Core memory Re: Old farts and new Linux
gene.heskett at verizon.net
Wed May 5 01:56:19 UTC 2004
On Tuesday 04 May 2004 20:16, Jeff Vian wrote:
>>Keith corrected me on this which is ok since I had an Old (brain)
>> fart! It's nice to see someone who knows or remembers, and I find
>> this reminder very interesting and educational.
>>On Mon, 2004-05-03 at 19:23, Keith Lofstrom wrote:
>>>>For those who don't know what core memory is, it's miniature
>>>> ferrite beads strung together with three wires through them to
>>>> read/write [magnetize and demagnetize], and reset if I remember
>>>> correctly. I have seen 16 MB of core memory, it was the size of
>>>> a full size tower case.
>>>Some corrections of fact, which I will share with you privately.
>>>You can research and post; it is always better to correct
>>> yourself than have someone else do it publically.
>>>The three wires in a core memory are X select, Y select, and
>>> sense. The cores work by pushing an X current and a Y current
>>> through an intersection; two currents pushed the hysteretic
>>> toroidal magnetic core past a threshold, either causing it to
>>> flip magnetic polarity (generating a little voltage blip on the
>>> sense line) or not, depending on previous magnetization. After
>>> flipping a core during a read, you had to schedule a reverse set
>>> of currents on the same X and Y wires to put the core back. The
>>> size of the arrays were limited by the number of cores you could
>>> put on a sense wire before accumulated noise made reading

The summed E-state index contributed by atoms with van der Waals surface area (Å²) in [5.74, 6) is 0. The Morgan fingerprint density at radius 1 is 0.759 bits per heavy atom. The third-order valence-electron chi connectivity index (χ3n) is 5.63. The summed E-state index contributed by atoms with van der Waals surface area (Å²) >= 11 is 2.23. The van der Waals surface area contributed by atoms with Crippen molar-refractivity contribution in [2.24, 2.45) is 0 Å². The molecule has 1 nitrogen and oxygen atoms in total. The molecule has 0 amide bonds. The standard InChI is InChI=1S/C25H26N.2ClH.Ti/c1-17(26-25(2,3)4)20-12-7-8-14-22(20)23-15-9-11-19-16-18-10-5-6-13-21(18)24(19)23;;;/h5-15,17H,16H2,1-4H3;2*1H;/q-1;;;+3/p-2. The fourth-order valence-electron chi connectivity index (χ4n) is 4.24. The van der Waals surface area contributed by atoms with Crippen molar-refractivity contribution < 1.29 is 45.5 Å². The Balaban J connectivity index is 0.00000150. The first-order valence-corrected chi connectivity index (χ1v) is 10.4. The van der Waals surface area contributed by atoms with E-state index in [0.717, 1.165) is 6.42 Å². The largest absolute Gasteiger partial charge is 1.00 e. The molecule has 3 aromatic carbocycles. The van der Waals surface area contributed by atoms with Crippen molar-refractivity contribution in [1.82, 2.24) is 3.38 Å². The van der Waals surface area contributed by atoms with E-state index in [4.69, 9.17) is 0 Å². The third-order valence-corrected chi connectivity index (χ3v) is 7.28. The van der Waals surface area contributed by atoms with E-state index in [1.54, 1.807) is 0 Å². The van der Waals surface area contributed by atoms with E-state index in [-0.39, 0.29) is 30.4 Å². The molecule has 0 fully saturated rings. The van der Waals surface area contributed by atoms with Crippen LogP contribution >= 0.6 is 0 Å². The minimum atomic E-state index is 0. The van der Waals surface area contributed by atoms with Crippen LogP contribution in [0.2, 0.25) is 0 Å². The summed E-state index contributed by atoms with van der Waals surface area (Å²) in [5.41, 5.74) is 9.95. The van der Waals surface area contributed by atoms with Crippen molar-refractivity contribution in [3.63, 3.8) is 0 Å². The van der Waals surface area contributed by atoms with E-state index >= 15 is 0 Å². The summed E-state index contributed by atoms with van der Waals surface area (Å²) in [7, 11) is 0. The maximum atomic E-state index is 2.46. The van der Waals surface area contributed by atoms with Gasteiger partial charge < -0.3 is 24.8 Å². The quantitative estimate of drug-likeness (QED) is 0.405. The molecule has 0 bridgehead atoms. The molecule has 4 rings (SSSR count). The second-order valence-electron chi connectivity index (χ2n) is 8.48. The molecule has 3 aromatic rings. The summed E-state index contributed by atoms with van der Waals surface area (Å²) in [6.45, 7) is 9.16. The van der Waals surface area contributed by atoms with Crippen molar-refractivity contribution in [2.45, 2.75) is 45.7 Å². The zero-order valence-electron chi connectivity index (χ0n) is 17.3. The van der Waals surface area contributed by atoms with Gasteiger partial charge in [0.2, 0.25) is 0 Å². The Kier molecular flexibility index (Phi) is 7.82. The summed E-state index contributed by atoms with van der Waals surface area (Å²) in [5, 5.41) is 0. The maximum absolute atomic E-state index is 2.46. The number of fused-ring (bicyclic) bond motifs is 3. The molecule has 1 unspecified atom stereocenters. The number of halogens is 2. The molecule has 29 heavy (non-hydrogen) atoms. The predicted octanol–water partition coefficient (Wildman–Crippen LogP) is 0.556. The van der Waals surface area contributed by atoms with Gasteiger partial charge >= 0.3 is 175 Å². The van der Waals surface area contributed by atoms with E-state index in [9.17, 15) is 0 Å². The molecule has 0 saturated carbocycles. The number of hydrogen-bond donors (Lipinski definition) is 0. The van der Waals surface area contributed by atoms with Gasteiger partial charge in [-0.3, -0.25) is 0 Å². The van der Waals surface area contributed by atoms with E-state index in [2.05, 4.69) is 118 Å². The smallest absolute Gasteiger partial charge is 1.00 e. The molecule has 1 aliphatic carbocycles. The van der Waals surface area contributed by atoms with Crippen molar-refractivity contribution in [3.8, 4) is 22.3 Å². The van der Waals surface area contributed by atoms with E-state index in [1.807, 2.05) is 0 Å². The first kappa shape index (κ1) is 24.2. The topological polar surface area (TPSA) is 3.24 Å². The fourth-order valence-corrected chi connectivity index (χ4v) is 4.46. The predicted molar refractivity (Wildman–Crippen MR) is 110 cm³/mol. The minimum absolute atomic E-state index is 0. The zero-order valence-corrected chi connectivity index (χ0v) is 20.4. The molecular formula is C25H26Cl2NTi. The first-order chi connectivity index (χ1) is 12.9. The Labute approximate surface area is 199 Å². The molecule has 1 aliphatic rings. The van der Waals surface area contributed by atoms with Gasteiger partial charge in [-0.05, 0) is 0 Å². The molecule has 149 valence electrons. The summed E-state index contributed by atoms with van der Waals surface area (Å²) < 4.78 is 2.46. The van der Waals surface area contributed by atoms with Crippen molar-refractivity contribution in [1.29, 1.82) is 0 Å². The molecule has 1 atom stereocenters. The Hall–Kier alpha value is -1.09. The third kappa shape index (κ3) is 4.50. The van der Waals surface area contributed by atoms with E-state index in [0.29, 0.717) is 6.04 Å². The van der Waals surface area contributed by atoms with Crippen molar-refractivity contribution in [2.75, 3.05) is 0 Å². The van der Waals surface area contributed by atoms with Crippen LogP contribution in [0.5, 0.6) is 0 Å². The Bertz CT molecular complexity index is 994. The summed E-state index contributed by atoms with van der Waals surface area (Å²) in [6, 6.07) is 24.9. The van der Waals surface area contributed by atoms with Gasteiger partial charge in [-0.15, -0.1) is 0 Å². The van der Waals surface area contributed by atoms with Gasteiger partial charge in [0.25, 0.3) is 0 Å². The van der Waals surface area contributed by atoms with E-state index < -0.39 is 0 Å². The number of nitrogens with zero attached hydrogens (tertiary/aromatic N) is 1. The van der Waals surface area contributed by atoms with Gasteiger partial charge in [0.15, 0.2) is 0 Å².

>>>A friend in high school wanted to build a core memory, and wrote a
>>> letter to Honeywell. They sent him a one pound jar of 15mil
>>> cores. All out of spec, as near as we could measure.
>>>What you probably saw was a 16*K* byte memory, the boards from the
>>> late 60s were typically around 16K bits, 8 boards to a byte, and
>>> about as big on a side as a tower case with the small scale
>>> integration driver chips around the sides of the core fabric. A
>>> 16MB machine would have been gargantuan, indeed; I would guess
>>> 100 or more 19inch racks, 8 feet tall, and probably costing on
>>> the order of $50M in current dollars.
>yeah, things were big and expensive.
>In 1990 the military base where I was stationed finally upgraded the
> IBM mainframe they used to 64 mb memory. They had been running on
> 16 mb and that was almost impossible to get approval for the
>And in one PC we needed more drive space. A 400MB hard drive was
> $1600. Now we cannot even load an OS on a drive that size.
Uh huh, and a 40Gb drive is now $62 at tcwo.
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